A school holiday three-part workshop put youth to work creating one of the world's oldest musical instruments.
Over three days, 40 young people between the ages of 10 and 17 received hands-on help in creating didgeridoos from scratch.
Event organiser Jamie Ah-Fat said the project brought a new level of understanding and friendship between Indigenous and non-Indigenous young people.
“The experience they got was a connection to country and an understanding of how much preparation goes into making a didgeridoo,” Mr Af-Fat said.
“It is all about the experience and connecting everyone. I feel like we have closed the gap between Aboriginal people and non-Aboriginal people here.
“Everyone has been happy and helpful working together while relating around making the didgeridoo,” he said.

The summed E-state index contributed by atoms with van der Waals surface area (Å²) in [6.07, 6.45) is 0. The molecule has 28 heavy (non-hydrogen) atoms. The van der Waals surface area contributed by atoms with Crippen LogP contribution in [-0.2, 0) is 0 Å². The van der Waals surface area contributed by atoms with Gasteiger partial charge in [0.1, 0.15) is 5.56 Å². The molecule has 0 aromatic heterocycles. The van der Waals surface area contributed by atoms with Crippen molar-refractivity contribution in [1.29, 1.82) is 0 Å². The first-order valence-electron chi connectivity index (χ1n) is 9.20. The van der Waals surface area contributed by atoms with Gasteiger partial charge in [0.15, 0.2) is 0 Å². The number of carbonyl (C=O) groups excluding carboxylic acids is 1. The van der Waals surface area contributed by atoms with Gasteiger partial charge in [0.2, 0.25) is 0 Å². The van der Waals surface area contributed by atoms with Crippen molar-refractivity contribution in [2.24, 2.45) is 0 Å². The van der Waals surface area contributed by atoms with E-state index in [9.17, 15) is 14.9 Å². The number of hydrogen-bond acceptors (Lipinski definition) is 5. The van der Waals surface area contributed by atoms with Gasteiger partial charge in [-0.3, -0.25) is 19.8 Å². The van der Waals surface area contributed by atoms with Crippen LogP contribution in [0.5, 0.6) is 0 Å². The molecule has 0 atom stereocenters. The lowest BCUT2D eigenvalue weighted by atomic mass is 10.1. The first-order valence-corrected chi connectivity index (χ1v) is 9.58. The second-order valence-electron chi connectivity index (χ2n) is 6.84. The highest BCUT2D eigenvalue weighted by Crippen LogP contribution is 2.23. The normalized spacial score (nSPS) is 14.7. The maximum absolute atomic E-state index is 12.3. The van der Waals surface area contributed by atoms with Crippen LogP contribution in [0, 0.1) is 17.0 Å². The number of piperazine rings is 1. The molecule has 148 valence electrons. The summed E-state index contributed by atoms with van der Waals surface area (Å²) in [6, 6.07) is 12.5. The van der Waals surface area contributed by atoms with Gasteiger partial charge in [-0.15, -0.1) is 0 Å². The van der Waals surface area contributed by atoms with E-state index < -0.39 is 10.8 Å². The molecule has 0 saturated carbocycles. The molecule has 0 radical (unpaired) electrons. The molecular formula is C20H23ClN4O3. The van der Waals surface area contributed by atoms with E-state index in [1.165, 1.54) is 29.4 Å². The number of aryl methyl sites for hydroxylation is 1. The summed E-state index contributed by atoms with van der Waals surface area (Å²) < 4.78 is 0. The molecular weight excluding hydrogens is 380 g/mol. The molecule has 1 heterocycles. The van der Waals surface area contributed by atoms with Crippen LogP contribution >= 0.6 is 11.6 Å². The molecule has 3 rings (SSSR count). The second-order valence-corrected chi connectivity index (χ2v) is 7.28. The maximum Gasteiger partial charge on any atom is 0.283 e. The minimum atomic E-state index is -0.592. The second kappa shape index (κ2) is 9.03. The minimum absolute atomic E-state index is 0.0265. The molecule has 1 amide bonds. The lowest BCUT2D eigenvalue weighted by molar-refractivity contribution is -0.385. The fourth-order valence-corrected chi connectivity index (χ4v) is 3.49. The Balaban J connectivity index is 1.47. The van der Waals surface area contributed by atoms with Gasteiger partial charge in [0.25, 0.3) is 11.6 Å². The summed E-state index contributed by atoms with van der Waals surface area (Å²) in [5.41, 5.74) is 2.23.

The school holiday program jointly run by Kalano Aboriginal Community and Territory Families started on Wednesday.
The time consuming and difficult process engaged those involved for hours on end – there is a lot of work involved including barking, skinning, chiseling, rasping and shaping Gombolo, a native white gum perfect for making didgeridoos.
But today, the didgeridoos were ready to be painted, sealed and taken home.
The next step is learning how to play, Mr Ah-Fat said.
“We plan on running workshops in future programs, teaching these kids how to play. Not only is it a good way of keeping Indigenous tradition alive, but it is also a good way to spend time together,” he said.
Out of the 40 young people who started on the didgeridoo making project, every single one persevered through the tough process to produce a finished product.
“They have all done really well for first timers. It is a difficult process making a didgeridoo from scratch, I honestly didn’t expect them all to come back after the first day, but they all did,” Mr Ah-Fat said.
Mr Ah-Fat and six at-risk Indigenous youth travelled to Barunga last week to source Gombolo, the native white gum used to make the didgeridoos.
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